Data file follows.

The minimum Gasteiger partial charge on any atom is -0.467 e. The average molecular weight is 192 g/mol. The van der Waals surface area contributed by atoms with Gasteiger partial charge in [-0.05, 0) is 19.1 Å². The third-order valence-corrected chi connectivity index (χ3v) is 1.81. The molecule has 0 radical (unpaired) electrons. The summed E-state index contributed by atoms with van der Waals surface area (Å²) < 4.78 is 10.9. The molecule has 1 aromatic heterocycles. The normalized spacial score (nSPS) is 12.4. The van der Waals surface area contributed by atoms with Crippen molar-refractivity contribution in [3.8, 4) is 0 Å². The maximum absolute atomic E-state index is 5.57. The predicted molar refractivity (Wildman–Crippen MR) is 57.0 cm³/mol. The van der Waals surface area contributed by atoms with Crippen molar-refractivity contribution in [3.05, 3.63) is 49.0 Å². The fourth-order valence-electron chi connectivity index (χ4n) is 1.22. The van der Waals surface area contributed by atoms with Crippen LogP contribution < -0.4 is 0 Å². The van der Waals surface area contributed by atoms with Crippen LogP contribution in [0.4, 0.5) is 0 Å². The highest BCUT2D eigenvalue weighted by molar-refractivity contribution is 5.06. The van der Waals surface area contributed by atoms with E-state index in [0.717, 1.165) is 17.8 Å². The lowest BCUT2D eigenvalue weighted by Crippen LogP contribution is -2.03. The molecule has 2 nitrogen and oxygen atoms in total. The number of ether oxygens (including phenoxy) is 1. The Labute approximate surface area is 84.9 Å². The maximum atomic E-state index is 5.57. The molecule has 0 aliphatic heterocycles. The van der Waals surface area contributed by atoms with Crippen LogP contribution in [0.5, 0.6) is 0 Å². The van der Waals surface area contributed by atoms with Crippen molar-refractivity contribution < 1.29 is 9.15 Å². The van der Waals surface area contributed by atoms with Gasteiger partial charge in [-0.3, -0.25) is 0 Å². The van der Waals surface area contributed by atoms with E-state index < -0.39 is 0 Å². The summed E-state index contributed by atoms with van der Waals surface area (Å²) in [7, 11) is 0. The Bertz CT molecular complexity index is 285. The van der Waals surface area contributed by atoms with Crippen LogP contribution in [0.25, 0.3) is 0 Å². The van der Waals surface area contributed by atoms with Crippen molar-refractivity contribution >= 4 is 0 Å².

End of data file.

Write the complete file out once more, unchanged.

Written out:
The minimum Gasteiger partial charge on any atom is -0.467 e. The average molecular weight is 192 g/mol. The van der Waals surface area contributed by atoms with Gasteiger partial charge in [-0.05, 0) is 19.1 Å². The third-order valence-corrected chi connectivity index (χ3v) is 1.81. The molecule has 0 radical (unpaired) electrons. The summed E-state index contributed by atoms with van der Waals surface area (Å²) < 4.78 is 10.9. The molecule has 1 aromatic heterocycles. The normalized spacial score (nSPS) is 12.4. The van der Waals surface area contributed by atoms with Crippen molar-refractivity contribution in [3.8, 4) is 0 Å². The maximum absolute atomic E-state index is 5.57. The predicted molar refractivity (Wildman–Crippen MR) is 57.0 cm³/mol. The van der Waals surface area contributed by atoms with Crippen molar-refractivity contribution in [3.05, 3.63) is 49.0 Å². The fourth-order valence-electron chi connectivity index (χ4n) is 1.22. The van der Waals surface area contributed by atoms with Crippen LogP contribution < -0.4 is 0 Å². The van der Waals surface area contributed by atoms with Crippen LogP contribution in [0.4, 0.5) is 0 Å². The highest BCUT2D eigenvalue weighted by molar-refractivity contribution is 5.06. The van der Waals surface area contributed by atoms with E-state index in [0.717, 1.165) is 17.8 Å². The lowest BCUT2D eigenvalue weighted by Crippen LogP contribution is -2.03. The molecule has 2 nitrogen and oxygen atoms in total. The number of ether oxygens (including phenoxy) is 1. The Labute approximate surface area is 84.9 Å². The maximum atomic E-state index is 5.57. The molecule has 0 aliphatic heterocycles. The van der Waals surface area contributed by atoms with Crippen LogP contribution in [0.5, 0.6) is 0 Å². The van der Waals surface area contributed by atoms with Crippen molar-refractivity contribution < 1.29 is 9.15 Å². The van der Waals surface area contributed by atoms with Gasteiger partial charge in [-0.3, -0.25) is 0 Å². The van der Waals surface area contributed by atoms with E-state index < -0.39 is 0 Å². The summed E-state index contributed by atoms with van der Waals surface area (Å²) in [7, 11) is 0. The Bertz CT molecular complexity index is 285. The van der Waals surface area contributed by atoms with Crippen LogP contribution in [0.25, 0.3) is 0 Å². The van der Waals surface area contributed by atoms with Crippen molar-refractivity contribution >= 4 is 0 Å².